• avoiding close contact with people who are sick; and
  • staying home when you are sick.

Employers should actively facilitate these precautions where appropriate. Employers should provide disinfectant wipes for employees to clean workstations and place alcohol-based hand sanitizer in multiple locations around the workplace. Employers should provide tissues to employees and remind employees of cough and sneeze etiquette. The CDC has published guidelines on cough and sneeze etiquette that may be helpful to share with employees. Employers also can encourage “no-handshake” meetings. The most important and effective step in preventing the spread of the virus is to keep sick employees at home. While employers can require employees to use paid time off or sick leave, if an employee is ill and has exhausted his or her paid or sick leave, employers should be flexible and implement a discretionary leave policy.

At this time, the CDC does not recommend that people who are well wear a facemask to protect themselves from respiratory diseases, including COVID-19. Facemasks should be used by people who show symptoms of COVID-19 to help prevent the spread of the disease to others.

Provide travel guidelines and protocols. Employers should establish work travel protocols and revisit them based, in part, on recommendations from WHO, CDC, and the State Department. Currently, many employers are either suspending all nonessential business travel or limiting travel to the contiguous United States. Travel to business conferences and large group meetings can be identified as voluntary instead of mandatory, or employers should permit those with medical concerns to not attend such meetings. Employers also should encourage alternatives to in-person meetings (e.g., videoconference). Employers should advise employees who choose to travel to check themselves for respiratory illness symptoms (e.g., fever, cough, and shortness of breath) before starting travel and after travel. Additionally, employers should ask employees who have traveled and/or reside with an individual who has traveled to high-risk areas of the world, as defined by the CDC, (currently, China; Italy; Iran; Japan; and South Korea) to telework for 14 days, as that is the projected incubation period of COVID-19. The CDC has created a risk assessment tool (the “Risk Assessment”) which provides interim guidance regarding risk level associated with travel-associated exposure.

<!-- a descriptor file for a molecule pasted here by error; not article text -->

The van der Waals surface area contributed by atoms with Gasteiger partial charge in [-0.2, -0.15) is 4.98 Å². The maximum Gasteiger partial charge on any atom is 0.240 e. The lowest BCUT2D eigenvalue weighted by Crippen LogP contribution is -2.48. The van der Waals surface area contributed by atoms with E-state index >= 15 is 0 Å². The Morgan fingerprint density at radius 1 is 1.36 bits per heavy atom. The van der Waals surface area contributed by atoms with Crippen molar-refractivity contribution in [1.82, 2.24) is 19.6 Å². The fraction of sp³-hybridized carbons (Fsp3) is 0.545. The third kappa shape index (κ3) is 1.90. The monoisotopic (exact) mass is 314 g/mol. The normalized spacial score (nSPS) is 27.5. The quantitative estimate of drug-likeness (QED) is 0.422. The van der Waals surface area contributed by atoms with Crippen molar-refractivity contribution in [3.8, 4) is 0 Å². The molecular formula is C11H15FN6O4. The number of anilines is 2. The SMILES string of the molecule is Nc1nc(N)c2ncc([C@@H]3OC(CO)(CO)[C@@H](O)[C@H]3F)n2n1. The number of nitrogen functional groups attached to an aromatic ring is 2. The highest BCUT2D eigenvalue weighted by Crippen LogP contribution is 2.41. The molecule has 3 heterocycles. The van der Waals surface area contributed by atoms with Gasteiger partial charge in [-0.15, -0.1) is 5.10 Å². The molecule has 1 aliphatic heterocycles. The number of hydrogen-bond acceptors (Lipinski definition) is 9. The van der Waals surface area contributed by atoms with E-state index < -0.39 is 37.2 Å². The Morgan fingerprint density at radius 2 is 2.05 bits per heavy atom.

Provide training to employees regarding appropriate workplace protocols. The Occupational Safety and Health Administration (“OSHA”) guidance states that all workers with reasonably anticipated occupational exposure to COVID-19 should be trained about the sources of exposure to the virus, the hazards associated with that exposure, and appropriate workplace protocols in place to prevent or reduce the likelihood of exposure. Training should include information about how to isolate individuals with suspected or confirmed COVID-19 or other infectious diseases and how to report possible cases.